• 1980: Gwangju massacre. Martial Law is declared throughout the nation. The city of Gwangju becomes a battleground between dissenters and the Armed Forces (18–27 May). The official death toll was set at 200 people but some reports claim over 1000 casualties.
  • 1987: A student uprising begins the June Democracy Movement, which overthrows the autocratic Fifth Republic of South Korea. The ruling party of Fifth Republic, Democratic Justice Party, declares democratic elections.
  • 1988: 24th Olympic Games held in Seoul
  • 1990: 11 September: South Korea and the USSR establish diplomatic relations.
  • 1991: 17 September: North Korea (DPRK) and South Korea (ROK) join the United Nations (UN).
  • 1991: 26 December: The end of the Cold War as the Soviet Union ceased to exist and North Korea loses military and economic aid.
  • 1992: 11 August: South Korea's first satellite, KITSAT-1, a.k.a. 우리별 (Uri Byol) is successfully launched from Guiana Space Centre.
  • 1992: 24 August: South Korea and the People's Republic of China (PRC) establish diplomatic relations.
  • 1993: Test of Rodong-1, a single stage, mobile liquid propellant medium range ballistic missile by the DPRK.
  • 1994: Kim Jong Il takes control of North Korea upon the death of his father Kim Il-Sung. Start of the Arduous March.
  • 1998: Taepodong-1, a two-stage intermediate-range ballistic missile is developed and tested by the DPRK. End of the Arduous March. It is possible that up to 3.5 million people did not survive the 'march'.
  • 1999: The DPRK promises to freeze long-range missile tests.
  • 2002: The 2002 FIFA World Cup jointly held by Korea & Japan. South Korea national football team makes it to the semi-finals for the first time in Korean football history. The DPRK pledges to extend moratorium on missile tests beyond 2003.
  • 2004: The DPRK reaffirms moratorium.
  • 2005: The DPRK fires short-range missile into the Sea of Japan (East Sea).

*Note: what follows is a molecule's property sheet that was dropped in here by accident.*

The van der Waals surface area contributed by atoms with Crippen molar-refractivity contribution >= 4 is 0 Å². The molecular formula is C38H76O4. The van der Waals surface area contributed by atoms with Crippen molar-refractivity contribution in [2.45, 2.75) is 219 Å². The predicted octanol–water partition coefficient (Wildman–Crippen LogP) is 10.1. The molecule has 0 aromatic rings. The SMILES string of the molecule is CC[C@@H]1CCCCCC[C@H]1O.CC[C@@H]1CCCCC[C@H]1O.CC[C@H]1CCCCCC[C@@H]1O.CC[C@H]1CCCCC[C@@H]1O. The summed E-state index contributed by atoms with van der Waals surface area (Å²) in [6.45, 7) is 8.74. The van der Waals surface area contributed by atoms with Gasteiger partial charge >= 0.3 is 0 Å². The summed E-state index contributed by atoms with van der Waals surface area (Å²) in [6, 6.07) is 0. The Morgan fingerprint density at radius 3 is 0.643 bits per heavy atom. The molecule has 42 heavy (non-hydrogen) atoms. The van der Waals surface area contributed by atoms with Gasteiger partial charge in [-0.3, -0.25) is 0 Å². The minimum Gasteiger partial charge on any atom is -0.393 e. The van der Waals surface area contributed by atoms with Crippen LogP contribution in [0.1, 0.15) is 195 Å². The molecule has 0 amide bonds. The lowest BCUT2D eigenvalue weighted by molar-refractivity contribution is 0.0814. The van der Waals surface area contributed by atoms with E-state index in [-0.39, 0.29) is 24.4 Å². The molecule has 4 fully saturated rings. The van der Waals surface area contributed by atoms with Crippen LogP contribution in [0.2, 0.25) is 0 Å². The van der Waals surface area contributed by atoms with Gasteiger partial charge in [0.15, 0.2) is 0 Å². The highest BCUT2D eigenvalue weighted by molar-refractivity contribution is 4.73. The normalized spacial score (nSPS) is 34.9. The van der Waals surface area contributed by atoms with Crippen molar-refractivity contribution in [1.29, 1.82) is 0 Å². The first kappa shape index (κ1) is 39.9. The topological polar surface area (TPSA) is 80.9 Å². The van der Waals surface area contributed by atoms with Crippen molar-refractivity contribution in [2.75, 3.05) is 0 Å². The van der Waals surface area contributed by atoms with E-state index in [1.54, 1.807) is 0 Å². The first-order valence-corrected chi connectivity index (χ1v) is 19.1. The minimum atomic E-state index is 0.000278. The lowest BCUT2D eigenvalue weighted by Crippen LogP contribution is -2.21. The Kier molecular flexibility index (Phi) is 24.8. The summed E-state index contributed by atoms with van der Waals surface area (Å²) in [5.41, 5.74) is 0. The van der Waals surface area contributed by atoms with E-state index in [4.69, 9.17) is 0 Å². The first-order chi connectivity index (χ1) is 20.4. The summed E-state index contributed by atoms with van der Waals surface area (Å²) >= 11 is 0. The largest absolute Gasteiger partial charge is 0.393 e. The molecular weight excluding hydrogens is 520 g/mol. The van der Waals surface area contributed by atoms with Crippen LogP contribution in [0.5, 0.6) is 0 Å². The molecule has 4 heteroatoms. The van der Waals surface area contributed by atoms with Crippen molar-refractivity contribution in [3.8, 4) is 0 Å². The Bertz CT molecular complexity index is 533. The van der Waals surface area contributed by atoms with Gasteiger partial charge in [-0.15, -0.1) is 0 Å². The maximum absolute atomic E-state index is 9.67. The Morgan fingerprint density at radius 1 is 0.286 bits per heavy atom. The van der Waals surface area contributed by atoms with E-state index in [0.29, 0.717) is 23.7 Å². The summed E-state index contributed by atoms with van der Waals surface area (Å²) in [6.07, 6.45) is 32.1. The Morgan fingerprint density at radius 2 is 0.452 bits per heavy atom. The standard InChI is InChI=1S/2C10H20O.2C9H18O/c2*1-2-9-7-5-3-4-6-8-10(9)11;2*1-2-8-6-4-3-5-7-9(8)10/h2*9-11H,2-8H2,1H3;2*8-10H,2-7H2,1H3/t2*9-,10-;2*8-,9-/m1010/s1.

• 2006: Test of Taepodong-2 by DPRK, a successor of Taepodong-1.There is a nuclear test in the DPRK. US officials assert it might have been a misfire.
  • 2007: The second summit between DPRK and ROK leaders is held, with Roh Moo-hyun representing the south and Kim Jong Il the north. The DPRK fires short-range missile into the Sea of Japan.
  • 2009: North Korea launches a rocket (Unha), supposedly for space exploration. This move affects relationships with Japan, the United States and South Korea. The DPRK conducts another nuclear test.
  • 2010: North Korea launches missile and attacks Korean Pohang class corvette, ROKS Cheonan. 46 Korean soldiers die because of the attack. At November, North Korean army rains artillery fire on Yeon-Pyeong-Do island.
  • 2011: Kim Jong Il dies, Kim Jong un takes over as the Supreme Leader of North Korea. The National Intelligence Service discovers Communist spies who have been working underground for the DPRK for almost 10 years. One of the members was a former Democratic Party representative. Their mission was to influence the party named above and extract military secret information.
  • 2012: 13 April: The Kim Regime of the DPRK tested a rocket, officially called "Unha-3", an expendable launch system developed from the Soviet Scud rockets. The rocket was to send a satellite, called "Kwangmyŏngsŏng-3", into orbit. The rocket failed to launch the satellite and fell into the Yellow Sea. The mission ultimately ended in complete failure.
  • 2012: 12 December: DPRK has successful launch of Kwangmyŏngsŏng-3 Unit 2 it was launched from the Sohae Satellite Launching Ground. A South Korean military official cited 3 stage success. DPRK confirmed.
  • 2012: 19 December: Park Geun-hye, a daughter of Park Chung-hee, is elected as first female and the 11th president of South Korea.
  • 2013: 8 December: Jang Song Thaek, uncle of North Korean Leader Kim Jong Un, was ousted from all powerful posts on various charges. The official Korean Central News Agency said the political bureau of the Central Committee of the Workers' Party of Korea stripped Jang of all posts, depriving him of all titles and expelling him and removing his name from the party.[4]